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Jan 4, 2004 11:28 PM

NYE China Village chowdown report

  • r

I'm going to be brief and let others chime in.

12 hounds gathered at China Village to say goodbye to a great year of chow. I conferred with the co-owner, Mr. John Yao, and using one of the set banquet menus as a jumping off point, came up with the following:

Village six cold plates
Sauteed Prawns and scallops w/tender greens
Dry Cooked Shredded Pork
West-style soup
Beer braised duck
Chen Du Crab
Fire Blasted Mustard Green
Steamed Whole Mandarin fish
Chen du Two Delicacy (dumplings in chili oil and sesame flat bread)
Eight treasure rice (dessert)

This was a nice combination of familiar favorites and new-to-me dishes.

For example, I'd never had the West-style soup before, and it lived up to the raves other hounds have showered on it. Also a revelation were the dumplings in chili oil -- they made me want to go back and try the dim sum offerings.

At the end, we asked Mr. Yao to bring out the chef so we could thank him for all the delicious food we and other hounds had enjoyed this past year. He came out wearing his chef's coat from when he represented China in the 1999 Bocuse d'Or competition.

I hope we can make a chowhound NYE dinner an annual tradition!


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  1. Ruth,
    Where did you all go after the dinner? Did you find a bar for some drinks or did everyone just go home?

    3 Replies
    1. re: Arlene

      Everyone just went home -- I think we were all sated from the food and just wanted to kick back. At least one person did head off to a party. I went back to my sister's, hung out for a while, but actually got home by 11:55, I think I was asleep by 12:05.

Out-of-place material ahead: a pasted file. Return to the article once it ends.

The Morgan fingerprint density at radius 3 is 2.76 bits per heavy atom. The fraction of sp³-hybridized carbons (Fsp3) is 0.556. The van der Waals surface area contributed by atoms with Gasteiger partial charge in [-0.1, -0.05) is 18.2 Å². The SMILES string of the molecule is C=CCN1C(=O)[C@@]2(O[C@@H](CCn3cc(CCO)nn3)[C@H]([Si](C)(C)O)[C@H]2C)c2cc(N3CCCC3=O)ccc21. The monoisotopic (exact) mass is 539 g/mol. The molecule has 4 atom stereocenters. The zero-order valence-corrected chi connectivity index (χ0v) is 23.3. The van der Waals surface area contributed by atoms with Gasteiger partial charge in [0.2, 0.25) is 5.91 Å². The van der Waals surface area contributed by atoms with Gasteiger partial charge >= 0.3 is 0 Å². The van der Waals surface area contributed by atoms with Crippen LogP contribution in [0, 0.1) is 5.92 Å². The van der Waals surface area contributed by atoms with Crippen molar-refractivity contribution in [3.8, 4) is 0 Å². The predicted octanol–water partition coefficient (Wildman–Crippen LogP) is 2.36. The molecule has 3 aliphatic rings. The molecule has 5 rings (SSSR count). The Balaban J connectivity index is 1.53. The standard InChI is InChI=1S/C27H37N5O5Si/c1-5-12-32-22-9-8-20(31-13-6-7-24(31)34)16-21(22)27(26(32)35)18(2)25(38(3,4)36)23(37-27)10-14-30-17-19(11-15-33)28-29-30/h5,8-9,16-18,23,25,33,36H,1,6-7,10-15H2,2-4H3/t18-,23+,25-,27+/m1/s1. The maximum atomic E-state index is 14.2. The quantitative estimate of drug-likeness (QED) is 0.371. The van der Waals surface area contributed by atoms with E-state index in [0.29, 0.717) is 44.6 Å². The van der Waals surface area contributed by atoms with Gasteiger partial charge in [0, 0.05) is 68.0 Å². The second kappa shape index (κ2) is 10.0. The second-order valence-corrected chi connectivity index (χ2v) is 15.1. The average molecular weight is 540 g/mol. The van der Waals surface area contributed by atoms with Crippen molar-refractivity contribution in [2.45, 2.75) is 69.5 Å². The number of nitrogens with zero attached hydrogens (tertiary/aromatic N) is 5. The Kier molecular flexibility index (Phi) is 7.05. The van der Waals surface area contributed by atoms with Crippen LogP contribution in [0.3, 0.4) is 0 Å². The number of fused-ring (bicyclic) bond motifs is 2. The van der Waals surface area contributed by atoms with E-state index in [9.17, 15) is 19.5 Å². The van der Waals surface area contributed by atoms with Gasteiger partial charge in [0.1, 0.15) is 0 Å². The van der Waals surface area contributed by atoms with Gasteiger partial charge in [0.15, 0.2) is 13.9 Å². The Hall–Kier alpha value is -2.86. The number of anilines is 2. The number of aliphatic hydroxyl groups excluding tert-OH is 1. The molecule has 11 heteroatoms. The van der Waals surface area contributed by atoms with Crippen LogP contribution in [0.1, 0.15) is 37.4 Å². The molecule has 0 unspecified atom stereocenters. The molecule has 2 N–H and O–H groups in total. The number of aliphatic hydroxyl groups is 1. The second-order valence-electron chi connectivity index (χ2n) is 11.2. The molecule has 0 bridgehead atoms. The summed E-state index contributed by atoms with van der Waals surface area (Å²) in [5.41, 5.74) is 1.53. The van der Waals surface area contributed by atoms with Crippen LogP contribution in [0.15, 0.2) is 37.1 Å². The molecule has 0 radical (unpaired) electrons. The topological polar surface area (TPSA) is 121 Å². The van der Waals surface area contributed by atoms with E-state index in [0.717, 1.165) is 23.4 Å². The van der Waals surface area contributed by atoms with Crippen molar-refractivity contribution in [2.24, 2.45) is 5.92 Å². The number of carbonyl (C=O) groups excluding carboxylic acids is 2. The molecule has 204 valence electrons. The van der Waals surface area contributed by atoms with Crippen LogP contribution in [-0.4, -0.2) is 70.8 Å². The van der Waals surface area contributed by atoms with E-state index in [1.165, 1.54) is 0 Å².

However, if there had been a movement to go bar-hopping, I would have made the effort. We could have started at Britt-Marie's, just a few doors up the street.

      1. re: Ruth Lafler

        I'd like to go back there one day. If I told the waiter I wanted Fire-bursted intestines would he know what I was talking about?

        Anyone know how to pronounce it in Chinese (Cantonese or Mandarin)?

        1. re: Arlene

          I think if you really want the crispy stuff that Derek loves you have to ask for the dry-fried crispy tripe. There have been several reports of confusion over what you get when you order using the "fire-bursted" language -- there are two different ones on the menu and the waitstaff doesn't seem to be able to make sure you get the right one when you order in English.

          Having the name in Chinese would be a big help. Maybe Ting-ting can supply it -- anyone seen her around recently?

    2. I took photos of the dishes that were new to me...perhaps they've been reported on by others.

      The pork with bamboo shoots is deceptively simple. Yet, the silky sweetness of the pork shows the hand of the master in selecting the prize cuts and his timing at the wok. Beautiful blend of textures.


      4 Replies
      1. re: Melanie Wong

        We've not had good results with the tea smoked duck or Peking duck here, so Ruth tried the next duck-ish thing on the menu, beer duck. Simmered for several hours in the claypot...didn't Mr. Yao say the pot had three bottles of Tsing Tao in it? The spicing was mild to medium with the tart-type of wet hotness. I found the meat just a bit too firm. Those who are scared of bones should probably not order this dish.


        1. re: Melanie Wong

          Think these are called spicy won ton with hot oil sauce on the menu. The eager chopsticks belong to Michael Rodriguez. I waited a little longer to serve myself and did find that the surface of the dumplings had dried out a bit. But the taste was really marvelous.


          1. re: Melanie Wong

            Mr. Yao offered us the option of double, live Dungeness crabs stir-fried with ginger and scallions or Cheng Du-style shown here with a blizzard of roasted dried peppers. To me, the slight bitter of the chilis wiped out the sweet flavor of the crab. I enjoyed the salt & pepper crab I'd had here a few weeks earlier more.


            1. re: Melanie Wong

              A lagniappe of "tiger skin" chilis from the kitchen, named for the striations on the roasted skin of the peppers. When Mr. Yao told us that these were hot peppers, the Greek chorus said in unison, "where's Nick?"